Emotion, timing and backstory: A master class with pianist Richard Goode
Richard Goode during his Feb. 8 master class.
Internationally acclaimed pianist Richard Goode shared some compelling advice with Interlochen Arts Academy piano students on Feb. 8 during a master class in Dendrinos Chapel.
Four students performed for Goode during the class: Yung-yi Chen, performing Beethoven's Sonata in E-Flat Major, Op. 81a ("Les Adieux"); Sua Lee, performing Beethoven’s Sonata in A-Flat major, Op. 26; Jiarui Yu, performing Beethoven’s Sonata in F minor, Op. 57 ("Appassionata"); and Minyi Zhang, performing Schumann’s Faschingsschwank aus Wien, Op. 26.
Goode was visiting Interlochen for a performance of Beethoven's last works on Feb. 9, and agreed to a master class with Academy piano students. "So if you get a chance to see (Interlochen Presents Executive Director) Christopher Gruits, you can thank him for us," said Michael Coonrod, instructor of piano at Interlochen, drawing laughter from the crowd.
Goode offered students insight into the nuances of playing the piano, particularly Beethoven's works—the emotions, the story behind the music, tips on interpretation, telling the story behind the composition, and more.
One of the key elements Goode stressed in playing Beethoven is to consider the man himself, and the weight he placed upon tempo. "It's very important to remember that Beethoven was deaf," he told students. "After a performance, he would ask people, 'How was the tempo?'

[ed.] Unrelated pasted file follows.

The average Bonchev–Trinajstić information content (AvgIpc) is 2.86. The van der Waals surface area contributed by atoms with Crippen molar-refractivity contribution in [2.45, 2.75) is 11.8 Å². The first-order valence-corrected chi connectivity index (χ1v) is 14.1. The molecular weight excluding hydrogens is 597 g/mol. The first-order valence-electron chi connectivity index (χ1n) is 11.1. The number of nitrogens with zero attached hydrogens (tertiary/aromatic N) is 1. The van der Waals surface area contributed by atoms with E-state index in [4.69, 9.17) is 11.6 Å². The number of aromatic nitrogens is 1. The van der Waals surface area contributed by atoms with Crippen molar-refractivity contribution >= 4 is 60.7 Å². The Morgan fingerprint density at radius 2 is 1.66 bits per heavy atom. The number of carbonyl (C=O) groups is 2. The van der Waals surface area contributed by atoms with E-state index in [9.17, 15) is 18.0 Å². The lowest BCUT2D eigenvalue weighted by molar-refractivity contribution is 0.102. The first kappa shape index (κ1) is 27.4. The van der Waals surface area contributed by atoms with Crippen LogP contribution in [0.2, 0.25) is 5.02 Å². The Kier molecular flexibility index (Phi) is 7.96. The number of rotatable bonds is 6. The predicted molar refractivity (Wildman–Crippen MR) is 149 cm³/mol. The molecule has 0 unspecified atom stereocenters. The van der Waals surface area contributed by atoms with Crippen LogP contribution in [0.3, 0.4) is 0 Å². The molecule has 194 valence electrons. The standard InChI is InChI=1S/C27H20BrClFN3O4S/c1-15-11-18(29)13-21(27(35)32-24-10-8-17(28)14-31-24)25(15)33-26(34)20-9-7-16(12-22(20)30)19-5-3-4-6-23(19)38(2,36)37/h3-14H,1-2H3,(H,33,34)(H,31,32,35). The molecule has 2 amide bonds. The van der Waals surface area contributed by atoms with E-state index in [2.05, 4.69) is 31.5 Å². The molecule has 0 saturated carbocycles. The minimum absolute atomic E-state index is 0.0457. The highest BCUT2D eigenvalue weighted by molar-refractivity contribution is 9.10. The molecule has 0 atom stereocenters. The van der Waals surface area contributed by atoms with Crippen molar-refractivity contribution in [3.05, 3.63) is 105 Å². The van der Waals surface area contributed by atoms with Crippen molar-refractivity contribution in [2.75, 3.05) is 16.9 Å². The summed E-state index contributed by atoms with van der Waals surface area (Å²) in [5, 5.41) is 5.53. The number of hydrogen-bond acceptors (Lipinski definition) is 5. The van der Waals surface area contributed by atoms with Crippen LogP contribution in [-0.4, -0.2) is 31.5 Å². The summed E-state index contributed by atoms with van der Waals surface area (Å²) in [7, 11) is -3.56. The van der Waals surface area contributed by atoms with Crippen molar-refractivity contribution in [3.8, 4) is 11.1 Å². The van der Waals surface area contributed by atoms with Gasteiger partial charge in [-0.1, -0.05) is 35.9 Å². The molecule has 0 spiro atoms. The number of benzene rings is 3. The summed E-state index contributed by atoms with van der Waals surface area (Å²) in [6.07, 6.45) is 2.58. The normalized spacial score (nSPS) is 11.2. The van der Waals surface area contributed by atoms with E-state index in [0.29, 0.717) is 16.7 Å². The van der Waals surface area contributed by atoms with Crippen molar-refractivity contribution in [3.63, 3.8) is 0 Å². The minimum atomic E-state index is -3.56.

"Try to do exactly what he says—he was very careful," Goode added. "If he didn't say 'crescendo,' don’t."
Goode gave suggestions regarding the feel of some of the pieces as well, sharing the stories behind the works, and how that might inform how they be played. Les Adieux, for example, was written by Beethoven for his patron, the Archduke Rudolph, who was forced to leave Vienna in 1809 due to Napoleon’s attack on the city. Goode suggested that Chen think of the various emotions that come from a parting of friends—a measured goodbye, sadness and longing, the excitement and the anticipation of the possibility of meeting again—and reflect them in his performance.
"The clue ... is the emotion," Goode said. "The clue is the feel and the tone of the whole piece."
Noted for exceptional expressiveness, depth and power, Goode is recognized as one of today's premier performers of classical and romantic era music. He is a regular performer with orchestras around the world and a prolific recording artist, earning several Grammy nominations for his recordings. Currently serving as co-artistic director of Marlboro Music School in Marlboro, New York, Goode still finds time to tour extensively.